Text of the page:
Q&A WITH JAMES KENNEDY – MEDICAL ASSISTING STUDENT, PORTLAND CAMPUS

Tell me a little bit about yourself.

Medical AssistingI grew up in the Portland area and now I live in Tigard. About a year ago I was working full time after graduating high school and didn’t really have a career in mind. I have to thank my parents because I would have never taken that extra step and decided to enter the healthcare field. My mom and sister both work in healthcare and they are doing fantastic.

What first sparked your interest in medical assisting?

HealthyLivingMy mom first sparked my interest, but at the same time I’ve always been interested in health. I love to exercise, I love to know what’s going into my body and I try to avoid eating unhealthy food. By continuing my education, I know that I’m bettering myself.

I never really thought I’d go anywhere a few years ago but there was a big spark for me to get into the healthcare field because I know it’s a great career – there’s job security, lots of room for growth and many opportunities. I also like that medical assisting has so much to offer. One of the most important things I’m looking forward to learning is how to treat a patient in an emergency situation.

What has been your experience with the transition from Anthem College to Carrington College?

At first when I found out that Anthem was closing its doors, it was a big shock. I visited other schools to see what they had to offer but Carrington seemed like the best fit. Knowing that some of my classmates and a great instructor from Anthem would be transferring to Carrington also gave me reassurance that it was the best fit for me. I think the transition has been great. I have no complaints. Everything has been running smoothly since the day I left Anthem and went to Carrington. It’s great knowing that I won’t have to restart any classes.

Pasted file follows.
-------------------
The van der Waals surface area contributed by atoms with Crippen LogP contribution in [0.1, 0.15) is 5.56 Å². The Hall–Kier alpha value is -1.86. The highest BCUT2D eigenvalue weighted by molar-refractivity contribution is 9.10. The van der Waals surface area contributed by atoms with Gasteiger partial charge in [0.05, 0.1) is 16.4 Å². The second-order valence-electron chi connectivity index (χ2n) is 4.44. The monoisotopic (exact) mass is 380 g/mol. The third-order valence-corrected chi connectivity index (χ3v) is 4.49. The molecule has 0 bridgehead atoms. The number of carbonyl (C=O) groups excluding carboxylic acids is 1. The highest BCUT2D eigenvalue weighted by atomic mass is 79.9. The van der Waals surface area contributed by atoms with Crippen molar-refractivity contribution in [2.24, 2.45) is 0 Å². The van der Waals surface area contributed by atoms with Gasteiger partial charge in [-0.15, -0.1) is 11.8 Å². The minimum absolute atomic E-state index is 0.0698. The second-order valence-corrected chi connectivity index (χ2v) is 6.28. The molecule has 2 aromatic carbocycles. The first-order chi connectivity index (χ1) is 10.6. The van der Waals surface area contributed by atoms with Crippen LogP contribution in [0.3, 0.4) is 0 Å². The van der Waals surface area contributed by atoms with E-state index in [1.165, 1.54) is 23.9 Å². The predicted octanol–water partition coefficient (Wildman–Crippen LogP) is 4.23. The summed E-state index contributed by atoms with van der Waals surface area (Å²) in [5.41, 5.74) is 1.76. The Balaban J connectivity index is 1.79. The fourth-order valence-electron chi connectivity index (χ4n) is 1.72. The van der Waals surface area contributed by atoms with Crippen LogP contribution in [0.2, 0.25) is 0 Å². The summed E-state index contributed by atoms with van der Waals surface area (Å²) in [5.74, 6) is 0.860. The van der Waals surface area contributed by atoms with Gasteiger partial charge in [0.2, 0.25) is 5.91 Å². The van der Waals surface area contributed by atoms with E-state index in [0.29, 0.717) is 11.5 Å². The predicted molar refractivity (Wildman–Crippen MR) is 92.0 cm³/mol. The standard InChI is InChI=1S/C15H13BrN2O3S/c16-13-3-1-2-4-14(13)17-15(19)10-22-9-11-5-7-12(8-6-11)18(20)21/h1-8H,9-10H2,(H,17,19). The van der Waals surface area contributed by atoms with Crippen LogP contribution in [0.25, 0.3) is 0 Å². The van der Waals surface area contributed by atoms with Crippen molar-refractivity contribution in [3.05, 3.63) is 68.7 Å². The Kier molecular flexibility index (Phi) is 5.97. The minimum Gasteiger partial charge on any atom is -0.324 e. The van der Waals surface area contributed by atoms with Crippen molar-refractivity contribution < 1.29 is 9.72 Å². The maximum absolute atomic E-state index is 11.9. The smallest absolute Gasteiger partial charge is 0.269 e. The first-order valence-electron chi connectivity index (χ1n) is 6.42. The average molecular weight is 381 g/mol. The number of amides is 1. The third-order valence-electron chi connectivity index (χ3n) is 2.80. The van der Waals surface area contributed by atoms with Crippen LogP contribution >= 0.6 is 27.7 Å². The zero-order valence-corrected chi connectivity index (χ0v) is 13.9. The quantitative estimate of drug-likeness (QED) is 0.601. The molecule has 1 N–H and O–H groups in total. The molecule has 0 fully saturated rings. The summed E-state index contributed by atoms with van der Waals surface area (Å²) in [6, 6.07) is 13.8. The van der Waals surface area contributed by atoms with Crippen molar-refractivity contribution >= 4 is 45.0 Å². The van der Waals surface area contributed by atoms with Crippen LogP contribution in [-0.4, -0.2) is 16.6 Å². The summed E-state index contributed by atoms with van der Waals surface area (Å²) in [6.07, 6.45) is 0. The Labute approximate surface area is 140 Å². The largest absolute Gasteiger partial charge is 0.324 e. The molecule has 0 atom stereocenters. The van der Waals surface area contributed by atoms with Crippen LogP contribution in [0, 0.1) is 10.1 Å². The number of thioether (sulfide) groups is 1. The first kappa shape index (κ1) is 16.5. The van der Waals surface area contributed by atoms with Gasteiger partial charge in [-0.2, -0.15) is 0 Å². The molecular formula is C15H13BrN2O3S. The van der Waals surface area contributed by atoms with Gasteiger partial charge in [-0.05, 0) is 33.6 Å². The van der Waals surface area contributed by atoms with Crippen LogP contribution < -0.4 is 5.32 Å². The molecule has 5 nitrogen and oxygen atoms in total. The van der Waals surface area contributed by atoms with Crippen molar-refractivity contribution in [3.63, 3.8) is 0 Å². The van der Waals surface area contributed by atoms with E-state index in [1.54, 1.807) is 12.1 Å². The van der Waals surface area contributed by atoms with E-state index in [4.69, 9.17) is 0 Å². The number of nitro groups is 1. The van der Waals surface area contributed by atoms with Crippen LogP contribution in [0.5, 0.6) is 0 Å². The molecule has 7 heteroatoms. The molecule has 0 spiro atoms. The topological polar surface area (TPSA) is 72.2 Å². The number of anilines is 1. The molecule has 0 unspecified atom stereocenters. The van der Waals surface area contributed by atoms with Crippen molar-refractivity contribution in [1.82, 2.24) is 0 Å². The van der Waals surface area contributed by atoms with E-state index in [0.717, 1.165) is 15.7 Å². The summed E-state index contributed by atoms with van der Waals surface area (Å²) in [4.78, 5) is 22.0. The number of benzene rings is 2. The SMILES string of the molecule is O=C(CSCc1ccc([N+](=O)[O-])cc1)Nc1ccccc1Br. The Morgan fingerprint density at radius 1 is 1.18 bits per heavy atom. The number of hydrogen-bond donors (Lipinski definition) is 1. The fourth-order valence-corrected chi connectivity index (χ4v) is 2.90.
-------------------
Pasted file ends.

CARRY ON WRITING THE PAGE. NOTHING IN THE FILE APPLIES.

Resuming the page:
How has Carrington helped make the transition easier?

Carrington is always reaching out to see if there is anything I need or if I want to find someone to talk to. They’ve let me know I can talk to anyone on the staff. The Carrington staff has sent out nothing but good vibes and it’s great to know that they’re always listening.

Who in your life helped you the most as you were going through school?

My mom has given me a lot of support because she does have a lot of insight in the healthcare field. She runs the neurology clinic for Oregon Health & Science University. She is a wonderful person. She’s always there for me and gives me advice especially, when things are rough. My sister has been helpful too, but I don’t talk to her as much since she lives in another state. But, she is always pushing me to do well.

What have you learned while studying medical assisting that has surprised you?

There’s a lot! I learned that infectious diseases could be transmitted as easily as wiping your finger on a table surface. It makes you think twice about your everyday lifestyle. It makes me think, “wow, this table might be really dirty – I should really clean it off since so many people have put their hands on it.” It’s the little things in healthcare that really surprise you. The way the body works and how it reacts to medication. The stuff that we eat daily and the ingredients we put in our foods to how we grow our foods and how that affects our bodies.

What are your plans after you finish your program?

As soon as I can get my foot in the door with an employer I want to continue on to get my associate degree and hopefully learn as much as I can and then continue on to become a sports medicine doctor or an exercise physiologist. I know it’s going to be a long road but it will definitely be worth it.

Do you have any advice for someone interested in this field?

Don’t be afraid about what you might be walking into. I see people come in and they get hit with a lot of information they’re not familiar with. But, even though you don’t understand it at first, it doesn’t mean you can’t learn it. If you need help, don’t be afraid to ask. I’ve always been an independent person and never wanted to ask for help and seem not smart enough, but I’ve learned that everyone has their own way to process things. I would also tell them to challenge themselves. It’s really cool when things start to click.

How do you spend your time outside of school?

When I’m not in school, I’m usually at home. I exercise a lot. If I have homework, I’ll do that and spend time studying and hanging out with my family.

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